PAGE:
Moore considers QCC an ideal starting point for students, from both an academic and economic standpoint. “Being able to attend QCC for two years at a drastically reduced cost affects a student’s loan debt,” he said. “And with the school’s networking and collaborations, a student can get into any other college or university.”

The Senator applauds Quinsigamond for creating the concept of guardian protectors. “Being honored with this award makes me appreciate the role I have in helping students,” he said.

Nominating a Guardian

Guardians should be people who have attended QCC or been involved with the college, and been transformed by their experience. It may have led them to further education, involvement in the community, or entrepreneurship.

The guardians represent the spirit of the College’s mythological mascot, the Wyvern, who was the guardian protector of our sister city, Worcester, England. Staff, faculty, and friends of Quinsigamond Community College also may be considered for this award provided they meet the eligibility guidelines. A selection committee will review nominations and choose guardians.

To nominate a guardian, go to www.qcc.edu/guardians and fill out the form provided. Watch for announcements on Twitter at twitter.com/50Guardians and on Facebook at www.facebook.com/50Guardians

 

Related Slideshow: New England Colleges With the Best Undergraduate Teaching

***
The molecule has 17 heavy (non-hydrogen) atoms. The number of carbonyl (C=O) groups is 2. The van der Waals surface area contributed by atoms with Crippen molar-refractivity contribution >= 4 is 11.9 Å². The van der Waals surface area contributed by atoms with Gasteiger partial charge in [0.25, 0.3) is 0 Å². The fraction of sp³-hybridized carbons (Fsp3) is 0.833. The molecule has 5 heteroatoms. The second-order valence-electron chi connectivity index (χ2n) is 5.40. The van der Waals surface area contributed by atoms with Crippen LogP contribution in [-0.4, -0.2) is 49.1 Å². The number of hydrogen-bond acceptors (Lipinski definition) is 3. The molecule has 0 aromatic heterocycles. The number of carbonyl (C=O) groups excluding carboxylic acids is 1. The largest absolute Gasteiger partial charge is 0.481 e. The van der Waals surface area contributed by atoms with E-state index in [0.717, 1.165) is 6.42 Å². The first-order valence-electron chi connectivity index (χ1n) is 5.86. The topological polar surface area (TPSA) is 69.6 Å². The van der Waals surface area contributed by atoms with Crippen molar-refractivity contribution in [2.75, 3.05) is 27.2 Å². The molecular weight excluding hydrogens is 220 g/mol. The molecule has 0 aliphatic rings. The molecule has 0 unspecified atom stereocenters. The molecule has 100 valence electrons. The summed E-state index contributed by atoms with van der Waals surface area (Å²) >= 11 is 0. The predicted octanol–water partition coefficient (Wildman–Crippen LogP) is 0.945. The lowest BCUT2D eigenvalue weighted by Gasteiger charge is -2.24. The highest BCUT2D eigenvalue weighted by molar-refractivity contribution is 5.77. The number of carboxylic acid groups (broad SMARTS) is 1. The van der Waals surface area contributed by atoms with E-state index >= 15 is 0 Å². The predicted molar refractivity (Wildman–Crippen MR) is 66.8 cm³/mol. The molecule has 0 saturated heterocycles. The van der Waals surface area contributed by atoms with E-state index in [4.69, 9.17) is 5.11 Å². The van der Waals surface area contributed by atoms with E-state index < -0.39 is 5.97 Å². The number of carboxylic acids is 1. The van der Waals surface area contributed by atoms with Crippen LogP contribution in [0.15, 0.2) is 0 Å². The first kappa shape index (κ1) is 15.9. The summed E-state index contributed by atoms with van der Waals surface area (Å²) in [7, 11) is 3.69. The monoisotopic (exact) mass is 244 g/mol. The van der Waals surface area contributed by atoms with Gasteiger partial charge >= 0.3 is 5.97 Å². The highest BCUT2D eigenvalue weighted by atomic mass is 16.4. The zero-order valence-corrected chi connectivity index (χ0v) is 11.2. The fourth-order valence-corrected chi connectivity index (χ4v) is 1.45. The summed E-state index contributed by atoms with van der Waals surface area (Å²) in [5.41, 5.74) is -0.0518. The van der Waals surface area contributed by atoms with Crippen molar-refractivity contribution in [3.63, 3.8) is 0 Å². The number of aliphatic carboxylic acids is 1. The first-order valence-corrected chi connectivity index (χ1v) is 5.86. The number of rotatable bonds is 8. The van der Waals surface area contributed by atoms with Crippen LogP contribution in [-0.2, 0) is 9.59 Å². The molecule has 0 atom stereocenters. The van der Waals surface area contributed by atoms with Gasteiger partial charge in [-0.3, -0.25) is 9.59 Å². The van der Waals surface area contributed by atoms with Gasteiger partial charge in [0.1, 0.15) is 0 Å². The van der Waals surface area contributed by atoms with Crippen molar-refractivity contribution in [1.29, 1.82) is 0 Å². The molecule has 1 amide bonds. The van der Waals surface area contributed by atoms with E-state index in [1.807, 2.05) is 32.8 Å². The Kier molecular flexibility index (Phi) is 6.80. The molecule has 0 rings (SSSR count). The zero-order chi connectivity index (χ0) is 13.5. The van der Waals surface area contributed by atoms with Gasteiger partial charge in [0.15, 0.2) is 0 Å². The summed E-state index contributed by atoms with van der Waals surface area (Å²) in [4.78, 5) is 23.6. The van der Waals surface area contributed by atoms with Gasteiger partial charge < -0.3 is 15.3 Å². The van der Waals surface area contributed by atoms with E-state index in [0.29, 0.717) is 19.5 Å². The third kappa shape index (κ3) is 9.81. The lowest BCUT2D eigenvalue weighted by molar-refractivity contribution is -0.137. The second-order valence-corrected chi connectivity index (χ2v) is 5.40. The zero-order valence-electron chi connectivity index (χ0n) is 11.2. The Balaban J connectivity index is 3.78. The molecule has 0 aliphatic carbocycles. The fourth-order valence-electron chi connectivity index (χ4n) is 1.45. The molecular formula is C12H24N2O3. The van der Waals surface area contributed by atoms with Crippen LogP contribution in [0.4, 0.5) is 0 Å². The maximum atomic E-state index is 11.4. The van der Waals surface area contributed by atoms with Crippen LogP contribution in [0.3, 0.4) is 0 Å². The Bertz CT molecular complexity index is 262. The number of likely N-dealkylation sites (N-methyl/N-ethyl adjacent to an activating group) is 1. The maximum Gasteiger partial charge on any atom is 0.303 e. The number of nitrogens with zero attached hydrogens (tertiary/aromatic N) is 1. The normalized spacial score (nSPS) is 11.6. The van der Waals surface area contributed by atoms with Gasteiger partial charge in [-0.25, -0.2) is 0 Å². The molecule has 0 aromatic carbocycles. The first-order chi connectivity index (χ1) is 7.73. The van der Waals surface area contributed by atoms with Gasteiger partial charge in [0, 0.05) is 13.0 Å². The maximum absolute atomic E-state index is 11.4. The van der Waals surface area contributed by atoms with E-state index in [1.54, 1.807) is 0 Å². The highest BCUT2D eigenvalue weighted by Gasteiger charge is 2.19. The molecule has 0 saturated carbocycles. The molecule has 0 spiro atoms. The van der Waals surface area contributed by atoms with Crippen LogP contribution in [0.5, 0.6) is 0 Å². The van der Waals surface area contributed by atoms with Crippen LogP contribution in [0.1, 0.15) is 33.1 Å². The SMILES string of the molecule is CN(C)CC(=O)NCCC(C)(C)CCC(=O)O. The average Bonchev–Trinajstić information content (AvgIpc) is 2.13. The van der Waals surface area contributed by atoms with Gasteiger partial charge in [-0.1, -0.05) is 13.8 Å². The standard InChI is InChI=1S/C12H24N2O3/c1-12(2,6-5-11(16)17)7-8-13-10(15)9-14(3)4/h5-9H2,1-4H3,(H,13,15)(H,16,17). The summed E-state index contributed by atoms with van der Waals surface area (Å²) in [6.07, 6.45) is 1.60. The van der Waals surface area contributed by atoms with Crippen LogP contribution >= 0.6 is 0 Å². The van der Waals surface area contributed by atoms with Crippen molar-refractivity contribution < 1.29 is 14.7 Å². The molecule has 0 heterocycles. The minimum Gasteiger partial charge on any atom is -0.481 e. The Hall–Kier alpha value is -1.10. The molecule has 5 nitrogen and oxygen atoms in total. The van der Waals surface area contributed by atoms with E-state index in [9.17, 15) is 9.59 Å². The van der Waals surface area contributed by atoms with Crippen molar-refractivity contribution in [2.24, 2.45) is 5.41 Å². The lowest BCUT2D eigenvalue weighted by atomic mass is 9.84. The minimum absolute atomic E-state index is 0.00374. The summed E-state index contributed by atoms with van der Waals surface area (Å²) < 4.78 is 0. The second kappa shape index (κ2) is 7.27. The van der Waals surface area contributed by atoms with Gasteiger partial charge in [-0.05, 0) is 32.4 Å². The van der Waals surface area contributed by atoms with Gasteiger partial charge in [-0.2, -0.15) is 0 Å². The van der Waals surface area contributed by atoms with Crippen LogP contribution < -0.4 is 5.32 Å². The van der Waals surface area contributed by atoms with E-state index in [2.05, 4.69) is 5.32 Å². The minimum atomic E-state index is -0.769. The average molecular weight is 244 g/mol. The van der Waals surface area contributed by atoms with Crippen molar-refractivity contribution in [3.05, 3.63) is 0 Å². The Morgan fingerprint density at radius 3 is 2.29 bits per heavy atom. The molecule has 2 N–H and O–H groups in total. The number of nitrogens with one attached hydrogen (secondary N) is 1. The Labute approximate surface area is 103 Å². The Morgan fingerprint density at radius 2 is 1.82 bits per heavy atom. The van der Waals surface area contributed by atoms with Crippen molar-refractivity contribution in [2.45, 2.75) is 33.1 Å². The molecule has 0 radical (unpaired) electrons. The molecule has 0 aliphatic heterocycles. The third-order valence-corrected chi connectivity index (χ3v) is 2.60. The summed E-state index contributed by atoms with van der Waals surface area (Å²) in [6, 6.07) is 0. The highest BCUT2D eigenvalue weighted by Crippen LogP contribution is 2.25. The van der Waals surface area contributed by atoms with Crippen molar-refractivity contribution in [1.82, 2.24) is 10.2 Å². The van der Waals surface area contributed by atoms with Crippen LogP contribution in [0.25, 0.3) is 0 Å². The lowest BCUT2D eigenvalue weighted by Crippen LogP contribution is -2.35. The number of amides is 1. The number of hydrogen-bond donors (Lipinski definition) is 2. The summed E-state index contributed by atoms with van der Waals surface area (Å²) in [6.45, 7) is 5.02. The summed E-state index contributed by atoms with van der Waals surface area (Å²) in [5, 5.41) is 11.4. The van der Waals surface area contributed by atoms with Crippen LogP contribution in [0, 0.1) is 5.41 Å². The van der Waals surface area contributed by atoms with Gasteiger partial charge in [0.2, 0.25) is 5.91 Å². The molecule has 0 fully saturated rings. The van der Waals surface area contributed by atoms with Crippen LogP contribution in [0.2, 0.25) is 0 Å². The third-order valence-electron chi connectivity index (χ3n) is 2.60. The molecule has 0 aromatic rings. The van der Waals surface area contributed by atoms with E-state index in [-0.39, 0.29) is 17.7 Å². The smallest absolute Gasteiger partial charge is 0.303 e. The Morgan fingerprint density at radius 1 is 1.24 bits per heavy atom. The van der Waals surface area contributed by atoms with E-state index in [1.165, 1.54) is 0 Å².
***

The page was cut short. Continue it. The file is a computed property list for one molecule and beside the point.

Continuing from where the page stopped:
U.S. News & World Report released a survey conducted in 2013 of college administrators on the best schools for undergraduate teaching. Several New England made their lists for best National Universities, Liberal Arts Colleges, and Regional Universities. See which schools made the lists in the slides below: 

Prev Next

National Universities

9. Brown University

Providence, RI 
 
Students: 6,435
2013-14 Tuition: $45,612
Admissions: 9.6% Acceptance Rate
Prev Next

National Universities

5. Yale University 

New Haven, CT
 
Students: 5,405
2013-14 Tuition: $44,000
Admissions: 7.0% Acceptance Rate
Prev Next

National Universities

1. Dartmouth College

Hanover, NH
 
Students: 4,193
2013-14 Tuition: $46,752
Admissions: 9.8% Acceptance Rate
Prev Next

National Liberal Arts Col

18. Mount Holyoke College

 
South Hadley, MA 
 
Students: 2,322
2013-14 Tuition: $41,456
Admissions: 42.1% Acceptance Rate
Prev Next

Liberal Arts Colleges

9. Amherst College

Amherst, MA
 
Students: 1,817 
2013-14 Tuition: $46,574
Admissions: 13.0% Acceptance Rate
Prev Next

Liberal Arts Colleges

5. Williams College

Williamstown, MA
 
Students: 2,052
2013-14 Tuition: $46,600
Admissions: 17.0% Acceptance Rate
Prev Next

Regional Univ. - North

4. Fairfield University

Fairfield, CT
 
Students: 3,879
2013-14 Tuition: $42,920
Admissions: 71.2% Acceptance Rate
Prev Next

Regional Univ. - North

2. Providence College

Providence, RI
 
Students: 3,810
2013-14 Tuition: $42,206
Admissions: 61.0%
 
 

Related Articles

 

Enjoy this post? Share it with others.